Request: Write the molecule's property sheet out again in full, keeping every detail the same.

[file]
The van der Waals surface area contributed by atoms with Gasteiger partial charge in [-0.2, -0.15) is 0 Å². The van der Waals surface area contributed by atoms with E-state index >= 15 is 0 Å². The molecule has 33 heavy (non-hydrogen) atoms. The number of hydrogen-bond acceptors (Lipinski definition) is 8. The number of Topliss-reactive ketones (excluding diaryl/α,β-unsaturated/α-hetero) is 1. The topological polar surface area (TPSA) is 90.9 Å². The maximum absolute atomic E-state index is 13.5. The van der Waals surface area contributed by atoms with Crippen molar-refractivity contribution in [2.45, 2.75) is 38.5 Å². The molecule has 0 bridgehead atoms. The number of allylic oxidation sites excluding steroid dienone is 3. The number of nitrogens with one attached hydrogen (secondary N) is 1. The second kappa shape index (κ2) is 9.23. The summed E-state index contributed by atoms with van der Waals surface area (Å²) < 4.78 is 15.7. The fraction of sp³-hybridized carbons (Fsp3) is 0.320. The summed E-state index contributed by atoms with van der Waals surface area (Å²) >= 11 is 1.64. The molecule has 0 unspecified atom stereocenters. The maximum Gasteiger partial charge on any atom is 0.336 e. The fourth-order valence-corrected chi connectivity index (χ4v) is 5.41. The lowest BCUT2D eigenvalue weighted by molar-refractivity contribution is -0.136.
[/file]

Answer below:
The van der Waals surface area contributed by atoms with Gasteiger partial charge in [-0.2, -0.15) is 0 Å². The van der Waals surface area contributed by atoms with E-state index >= 15 is 0 Å². The molecule has 33 heavy (non-hydrogen) atoms. The number of hydrogen-bond acceptors (Lipinski definition) is 8. The number of Topliss-reactive ketones (excluding diaryl/α,β-unsaturated/α-hetero) is 1. The topological polar surface area (TPSA) is 90.9 Å². The maximum absolute atomic E-state index is 13.5. The van der Waals surface area contributed by atoms with Crippen molar-refractivity contribution in [2.45, 2.75) is 38.5 Å². The molecule has 0 bridgehead atoms. The number of allylic oxidation sites excluding steroid dienone is 3. The number of nitrogens with one attached hydrogen (secondary N) is 1. The second kappa shape index (κ2) is 9.23. The summed E-state index contributed by atoms with van der Waals surface area (Å²) < 4.78 is 15.7. The fraction of sp³-hybridized carbons (Fsp3) is 0.320. The summed E-state index contributed by atoms with van der Waals surface area (Å²) >= 11 is 1.64. The molecule has 0 unspecified atom stereocenters. The maximum Gasteiger partial charge on any atom is 0.336 e. The fourth-order valence-corrected chi connectivity index (χ4v) is 5.41. The lowest BCUT2D eigenvalue weighted by molar-refractivity contribution is -0.136.